Many parents won’t allow their child to go on a school field trip or school outdoor education trip unless they are chaperoning, so it’s no surprise that those same parents may find the idea of sending their child to sleep-away camp incomprehensible. As a camp parent, you may get a shocked response from one of these “non-camp” parents. They may ask you things like, “How can you stand having your child away from you for so long?” or, “How will she survive without you?” or, “Isn’t he too young to go camping alone?” Or, they may comment, “I would never send my child away to camp for two weeks.” In all of these negative responses, there is an underlying criticism of your parenting.
If you find yourself in the awkward position of being criticized for the decision to send your young child to camp, you may want some extra “ammunition” to defend your decision. And, if you are never in the position of defending your camp decision, let this list remind you about just a few of the many reasons why you are being a great parent by sending your child to camp!
You are giving your child the gift of magical childhood memories — dirt, adventure, story, and joke-filled days and nights spent with friends outdoors, under the stars, and around the campfire. These childhood memories will last forever.
“Our best childhood memories do not include adults.”
– Michael Thompson,
Going to camp has made most more independent and a much better people-person.
You are giving your child a break from the pressures and stress of competitive sports, school, and you. Forgive me if that offends, but I, too, am a well-meaning but over-involved parent who provides just a bit too much advice, feedback, and guidance to my children. Our kids need a break from our well-intentioned involvement in their lives.
Camping gets you unplugged. From a personal level, camp has helped me appreciate nature and the outdoors a lot more than I think I would have if I didn’t go. I can go without my phone or connection to social media awhile because camp has shown me that amazing stuff happens when you put your phone down and have a nice conversation with someone.
The bonding and friendships that happen at camp are different from those that occur at school and on sports teams. The intensity of living together and experiencing life together, without distractions, creates the ideal setting to form lifelong friendships and really get to know people well.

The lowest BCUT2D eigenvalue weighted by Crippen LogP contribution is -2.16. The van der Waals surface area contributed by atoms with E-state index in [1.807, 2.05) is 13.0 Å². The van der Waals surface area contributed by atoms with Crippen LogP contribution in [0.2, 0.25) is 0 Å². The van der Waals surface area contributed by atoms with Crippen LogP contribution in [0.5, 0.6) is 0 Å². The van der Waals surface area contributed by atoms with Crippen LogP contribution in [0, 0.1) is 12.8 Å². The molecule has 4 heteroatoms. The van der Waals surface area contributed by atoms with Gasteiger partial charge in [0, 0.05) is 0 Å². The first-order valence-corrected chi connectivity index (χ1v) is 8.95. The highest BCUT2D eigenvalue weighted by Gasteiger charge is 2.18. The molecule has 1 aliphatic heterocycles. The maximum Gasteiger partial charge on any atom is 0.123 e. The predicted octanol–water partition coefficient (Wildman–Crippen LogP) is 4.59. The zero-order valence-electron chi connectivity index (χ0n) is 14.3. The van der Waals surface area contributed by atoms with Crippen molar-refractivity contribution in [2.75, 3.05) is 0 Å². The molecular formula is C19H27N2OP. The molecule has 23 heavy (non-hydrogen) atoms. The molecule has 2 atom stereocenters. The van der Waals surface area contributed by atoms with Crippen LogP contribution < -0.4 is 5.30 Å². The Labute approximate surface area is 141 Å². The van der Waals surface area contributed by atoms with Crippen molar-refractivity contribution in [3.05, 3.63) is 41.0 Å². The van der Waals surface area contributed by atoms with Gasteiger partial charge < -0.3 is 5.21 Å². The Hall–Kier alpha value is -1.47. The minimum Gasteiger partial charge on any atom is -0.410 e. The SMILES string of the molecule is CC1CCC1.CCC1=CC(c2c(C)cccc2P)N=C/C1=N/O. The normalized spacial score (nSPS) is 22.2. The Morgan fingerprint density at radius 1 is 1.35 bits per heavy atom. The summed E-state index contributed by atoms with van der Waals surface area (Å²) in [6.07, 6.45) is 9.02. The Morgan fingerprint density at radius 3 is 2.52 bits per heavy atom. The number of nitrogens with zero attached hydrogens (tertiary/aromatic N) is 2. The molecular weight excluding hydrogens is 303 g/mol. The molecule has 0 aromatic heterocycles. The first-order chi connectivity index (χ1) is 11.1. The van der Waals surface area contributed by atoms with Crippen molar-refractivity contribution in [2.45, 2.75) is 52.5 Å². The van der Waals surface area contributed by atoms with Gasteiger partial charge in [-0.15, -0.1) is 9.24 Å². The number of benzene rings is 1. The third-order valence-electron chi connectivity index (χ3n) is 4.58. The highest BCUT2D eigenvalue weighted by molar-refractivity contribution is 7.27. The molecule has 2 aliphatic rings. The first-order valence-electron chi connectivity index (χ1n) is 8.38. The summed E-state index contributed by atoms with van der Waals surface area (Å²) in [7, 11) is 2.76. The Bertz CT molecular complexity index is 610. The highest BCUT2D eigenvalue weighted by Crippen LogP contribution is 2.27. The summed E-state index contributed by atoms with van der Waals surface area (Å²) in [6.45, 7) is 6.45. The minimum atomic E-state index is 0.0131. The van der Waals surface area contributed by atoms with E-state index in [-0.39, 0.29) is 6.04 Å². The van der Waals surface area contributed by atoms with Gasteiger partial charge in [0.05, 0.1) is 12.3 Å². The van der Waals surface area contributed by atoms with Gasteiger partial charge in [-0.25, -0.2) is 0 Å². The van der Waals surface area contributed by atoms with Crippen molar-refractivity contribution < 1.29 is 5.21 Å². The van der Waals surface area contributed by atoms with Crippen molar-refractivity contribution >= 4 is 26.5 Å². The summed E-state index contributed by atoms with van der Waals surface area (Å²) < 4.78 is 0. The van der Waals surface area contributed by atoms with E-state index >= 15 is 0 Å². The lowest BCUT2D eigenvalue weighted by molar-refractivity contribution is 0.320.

Psssst first time camping parent, your shy, quiet nine-year-old might come to Stepout Adventure camp not knowing a soul. A weeks later, he/she came will come home transformed. Blossoming. Made friends, learned a multitude of activities, felt safe, loved, confident, and happy — really, really happy. This is me to you.
To register for stepout Adventure camp, Click HERE
This article was originally published at http://sunshineparenting
The woods offer a special reprieve from daily life at the same time that they present unusual challenges, and it’s this combination that makes camping such a wonderful avenue of growth. Beyond the fun and fresh air, camping can teach teens and pre-teens valuable life lessons and a wide range of experiences opportunities for self-discovery, learning and physical and mental wellness.
Camping shouldn’t be an unpleasurable or overwhelmingly uncomfortable experience, but you may have to face life without padded walls for a few hours. This is a good thing. The point isn’t to suffer, but your sleeping arrangements don’t need to include a memory-foam mattress. You may feel chilly, so step closer to the fire. You may not have your favorite snack on hand, so you’ll appreciate what you do have.
Go into the tiny discomforts with gratitude, and they’ll melt away by the light of the campfire.